Comment: He's right

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In reply to comment: nah I dont like it soft, (see in situ)

Michael Nystrom's picture

He's right

The way you're consuming those seeds isn't the best for you, and hard stools are a sign of dehydration

If you want the fiber, psyllium husks are probably cheaper. The advantage to chia seeds are the omega 3's, and the mucousy, gelatinous texture of the chia seeds after they've been soaked. They say that helps sweep toxins out of the body.

All nuts and seeds should be soaked before consuming. Seeds are filled with enzyme inhibitors, which allows them to stay dormant for years, decades, centuries and even millennia! If you ingest un-soaked raw seeds, they're basically useless in terms of nutrition to your body.

Once you soak them in water, they begin to sprout. A couple of hours should be good for chia seeds.

I found this on Natural News, but I soak mine for more than 10 minutes.

Chia seeds are said to have:

*2 times the protein of any other seed or grain,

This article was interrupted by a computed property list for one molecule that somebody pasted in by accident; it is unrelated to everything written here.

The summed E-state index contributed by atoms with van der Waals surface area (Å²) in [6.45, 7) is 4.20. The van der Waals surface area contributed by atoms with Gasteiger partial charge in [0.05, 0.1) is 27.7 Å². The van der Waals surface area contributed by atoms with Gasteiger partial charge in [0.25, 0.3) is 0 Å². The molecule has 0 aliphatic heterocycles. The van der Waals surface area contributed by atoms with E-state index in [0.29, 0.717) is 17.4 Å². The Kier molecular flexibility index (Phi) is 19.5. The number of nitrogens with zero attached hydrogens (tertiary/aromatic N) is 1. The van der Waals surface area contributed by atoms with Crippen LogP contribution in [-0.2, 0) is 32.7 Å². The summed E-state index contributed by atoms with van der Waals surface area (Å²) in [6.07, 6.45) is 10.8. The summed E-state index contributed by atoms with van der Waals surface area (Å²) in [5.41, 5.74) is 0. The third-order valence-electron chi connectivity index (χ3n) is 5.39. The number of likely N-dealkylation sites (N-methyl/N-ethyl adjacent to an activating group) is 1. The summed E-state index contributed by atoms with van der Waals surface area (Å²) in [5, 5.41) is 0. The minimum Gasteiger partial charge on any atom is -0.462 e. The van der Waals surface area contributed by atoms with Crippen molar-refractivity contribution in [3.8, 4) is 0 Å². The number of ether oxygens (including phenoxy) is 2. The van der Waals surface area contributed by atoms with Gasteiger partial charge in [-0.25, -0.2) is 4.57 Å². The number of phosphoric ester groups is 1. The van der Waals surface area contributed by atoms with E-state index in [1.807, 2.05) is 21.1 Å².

*5 times the calcium of milk, plus boron which is a trace mineral that helps transfer calcium into your bones,

*2 times the amount of potassium as bananas,

*3 times the reported antioxidant strength of blueberries

*3 times more iron than spinach

*copious amounts of omega-3 and omega-6, which are essential fatty acids

They are a complete source of protein, providing all the essential amino acids in an easily digestible form. They are also a fabulous source of soluble fibre. Like flax, chia is highly hydrophilic: the seeds absorb water and create a mucilaginous gel. They can hold 9-12 times their weight in water and they absorb it very rapidly - in under 10 minutes.

One advantage of chia is that because it has such a high antioxidant content, the seeds stay stable for much longer, whereas flax, for example, may turn rancid. Chia seeds can easily be stored dry for 4-5 years without deterioration in flavour, odour or nutritional value. You can substitute chia in any recipe that calls for flax.

The taste of chia is very mild and pleasant. That means you can easily combine it with other foods without changing the taste dramatically. People add chia to their sauces, bread batters, puddings, smoothies and more. The flavour is retained, plus a lot more nutrition is added.

Learn more: http://www.naturalnews.com/022468_chia_seeds_food.html#ixzz2...

Anyway, FYI.

Best of luck. Peace.

He's the man.